I don’t travel in a traditional sense of just going place to place. I love getting to know people and immersing myself in foreign cultures. When I travel I tend to stay for at least a month. Last year I traveled to several countries in South America, Central America, and Asia. I love exploring new places! As a trader, I can work from anywhere in the world. So I’ll often wake up and trade for several hours, then enjoy the area for a bit before settling in to teach in the evening and work my 2nd shift as a mentor.
Earlier in January, you made nearly $30,000 in two days from trading. You said it was the best trading week in your life. What were your keys for such a big week?
I ended up making $40,000 in three days, which was my best three-day run ever. I didn’t really see it as a big week as this was years in the making. Every year I learn and work my butt off to get better each day. I have a lot of process goals on how to improve each single day. That week was just the culmination of years of work and building my skills. Then when I saw the right moment to really hit it I was truly ready to take those profits.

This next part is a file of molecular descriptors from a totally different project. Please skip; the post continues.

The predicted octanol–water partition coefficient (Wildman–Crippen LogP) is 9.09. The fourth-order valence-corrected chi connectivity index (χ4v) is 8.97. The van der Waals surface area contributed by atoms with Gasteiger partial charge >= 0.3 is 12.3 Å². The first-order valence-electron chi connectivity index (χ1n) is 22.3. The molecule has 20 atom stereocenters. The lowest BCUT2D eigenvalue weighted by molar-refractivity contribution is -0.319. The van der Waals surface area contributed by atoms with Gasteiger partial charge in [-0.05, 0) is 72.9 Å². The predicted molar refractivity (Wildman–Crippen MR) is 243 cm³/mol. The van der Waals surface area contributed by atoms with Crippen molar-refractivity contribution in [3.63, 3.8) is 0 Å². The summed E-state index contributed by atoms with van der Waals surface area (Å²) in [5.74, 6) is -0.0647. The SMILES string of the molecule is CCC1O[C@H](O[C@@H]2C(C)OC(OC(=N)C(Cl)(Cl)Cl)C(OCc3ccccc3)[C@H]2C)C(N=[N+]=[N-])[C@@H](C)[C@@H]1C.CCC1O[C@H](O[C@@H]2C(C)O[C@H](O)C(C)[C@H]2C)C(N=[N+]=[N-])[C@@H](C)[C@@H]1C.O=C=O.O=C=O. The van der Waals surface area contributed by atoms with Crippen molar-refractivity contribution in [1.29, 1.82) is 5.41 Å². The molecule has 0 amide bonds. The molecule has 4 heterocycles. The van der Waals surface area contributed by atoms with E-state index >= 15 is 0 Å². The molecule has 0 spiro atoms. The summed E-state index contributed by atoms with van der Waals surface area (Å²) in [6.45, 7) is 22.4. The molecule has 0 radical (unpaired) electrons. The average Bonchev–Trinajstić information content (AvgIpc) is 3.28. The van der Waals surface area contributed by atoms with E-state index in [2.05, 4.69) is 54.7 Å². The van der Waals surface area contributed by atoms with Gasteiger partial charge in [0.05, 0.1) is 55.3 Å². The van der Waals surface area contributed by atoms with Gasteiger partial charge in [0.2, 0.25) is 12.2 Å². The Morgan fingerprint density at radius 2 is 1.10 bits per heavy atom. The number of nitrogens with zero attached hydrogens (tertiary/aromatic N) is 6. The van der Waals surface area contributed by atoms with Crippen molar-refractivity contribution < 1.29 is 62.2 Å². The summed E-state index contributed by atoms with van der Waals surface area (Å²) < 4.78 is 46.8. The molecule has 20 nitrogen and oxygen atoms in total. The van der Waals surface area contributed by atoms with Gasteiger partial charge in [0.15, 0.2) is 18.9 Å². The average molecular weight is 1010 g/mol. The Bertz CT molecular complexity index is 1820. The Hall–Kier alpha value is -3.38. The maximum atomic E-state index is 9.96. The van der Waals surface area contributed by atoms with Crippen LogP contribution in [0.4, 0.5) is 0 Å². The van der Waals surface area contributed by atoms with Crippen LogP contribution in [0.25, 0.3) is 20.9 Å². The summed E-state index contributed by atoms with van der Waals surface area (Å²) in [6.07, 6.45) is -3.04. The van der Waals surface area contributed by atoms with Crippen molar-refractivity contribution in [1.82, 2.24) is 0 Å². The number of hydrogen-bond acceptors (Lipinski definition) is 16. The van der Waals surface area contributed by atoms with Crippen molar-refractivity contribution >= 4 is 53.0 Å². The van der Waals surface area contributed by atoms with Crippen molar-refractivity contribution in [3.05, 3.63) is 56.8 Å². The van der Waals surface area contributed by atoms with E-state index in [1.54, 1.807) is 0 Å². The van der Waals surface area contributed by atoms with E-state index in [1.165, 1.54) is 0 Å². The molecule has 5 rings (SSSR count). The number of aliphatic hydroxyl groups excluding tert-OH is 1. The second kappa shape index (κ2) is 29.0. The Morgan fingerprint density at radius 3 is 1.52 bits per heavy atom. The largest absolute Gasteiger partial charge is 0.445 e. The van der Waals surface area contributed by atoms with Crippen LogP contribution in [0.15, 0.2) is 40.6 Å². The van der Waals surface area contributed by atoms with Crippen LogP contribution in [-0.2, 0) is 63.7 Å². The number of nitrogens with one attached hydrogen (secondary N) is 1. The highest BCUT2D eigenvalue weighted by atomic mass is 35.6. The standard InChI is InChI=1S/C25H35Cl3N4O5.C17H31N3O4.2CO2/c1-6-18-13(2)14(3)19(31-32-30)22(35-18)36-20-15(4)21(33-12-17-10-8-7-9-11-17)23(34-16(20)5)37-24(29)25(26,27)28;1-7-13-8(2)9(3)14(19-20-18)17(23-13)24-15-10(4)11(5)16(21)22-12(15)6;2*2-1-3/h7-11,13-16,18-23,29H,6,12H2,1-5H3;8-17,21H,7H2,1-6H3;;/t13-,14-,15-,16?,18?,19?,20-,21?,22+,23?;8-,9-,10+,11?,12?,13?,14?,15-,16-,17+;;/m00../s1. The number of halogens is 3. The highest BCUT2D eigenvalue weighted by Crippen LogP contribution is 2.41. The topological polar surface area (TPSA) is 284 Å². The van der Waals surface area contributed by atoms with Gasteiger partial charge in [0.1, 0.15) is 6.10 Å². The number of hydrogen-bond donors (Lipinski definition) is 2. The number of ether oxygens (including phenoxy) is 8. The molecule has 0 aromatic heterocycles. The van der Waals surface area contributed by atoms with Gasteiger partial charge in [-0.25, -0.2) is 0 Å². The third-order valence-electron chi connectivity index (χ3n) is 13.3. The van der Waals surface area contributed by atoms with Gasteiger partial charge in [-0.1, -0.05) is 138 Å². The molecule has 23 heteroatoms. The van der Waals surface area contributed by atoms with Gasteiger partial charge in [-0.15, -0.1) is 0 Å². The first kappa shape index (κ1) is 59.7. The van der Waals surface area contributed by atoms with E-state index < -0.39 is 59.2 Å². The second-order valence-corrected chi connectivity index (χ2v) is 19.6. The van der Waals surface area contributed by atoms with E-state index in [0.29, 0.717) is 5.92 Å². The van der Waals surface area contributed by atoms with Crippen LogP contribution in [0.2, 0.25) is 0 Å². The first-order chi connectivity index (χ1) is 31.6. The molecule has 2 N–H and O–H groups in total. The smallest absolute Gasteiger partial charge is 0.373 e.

What do you look for when it comes to picking winners?
There are two types of analysis for stocks. One is a fundamental analysis, which is where you dig into the company’s background and financials to make a decision (this is what Warren Buffett does). I tried that when I was younger, but when you’re starting off making 10% a year on $1,000 that strategy won’t do much for you. The other thing that I learned over the years was that stocks on a short-term basis (1-90 days) move on momentum, news, supply & demand. That’s what’s commonly referred to as ‘technical analysis’, which is what I use. I search for stocks near inflection points on a technical level that are either about to explode or have potential to take off some time soon. I usually also look for some type of news or sector catalyst, and when you marry those things together you have the recipe for momentum.
When it comes to some of the stocks you pick, are there certain trends that you look for that you like to capitalize on? Are there certain things that you prefer over others when it comes to looking at industries as a whole?
Aside from looking at the charts, I like to see momentum in a stock. When the market is showing a lot of interest in a stock, it will often undergo large price increases, providing opportunities for skilled traders to make a lot of money. This increased interest from the market is usually due to a fundamental catalyst of some type – something that catches everyone’s attention – like a new product or strong earnings. Often when a stock is up a lot and trending, people don’t want to buy it since we are all trained to see things from a retail perspective, i.e. “cheap is good”. However in the world of trading, things that are moving up and have strong trends tend to continue to the upside and downside. Right now oil stocks have been in play due to the huge drop in oil prices, so that has attracted huge trading volume. That’s a situation where I use my patterns in technical analysis to time both my buys and sells oil stocks.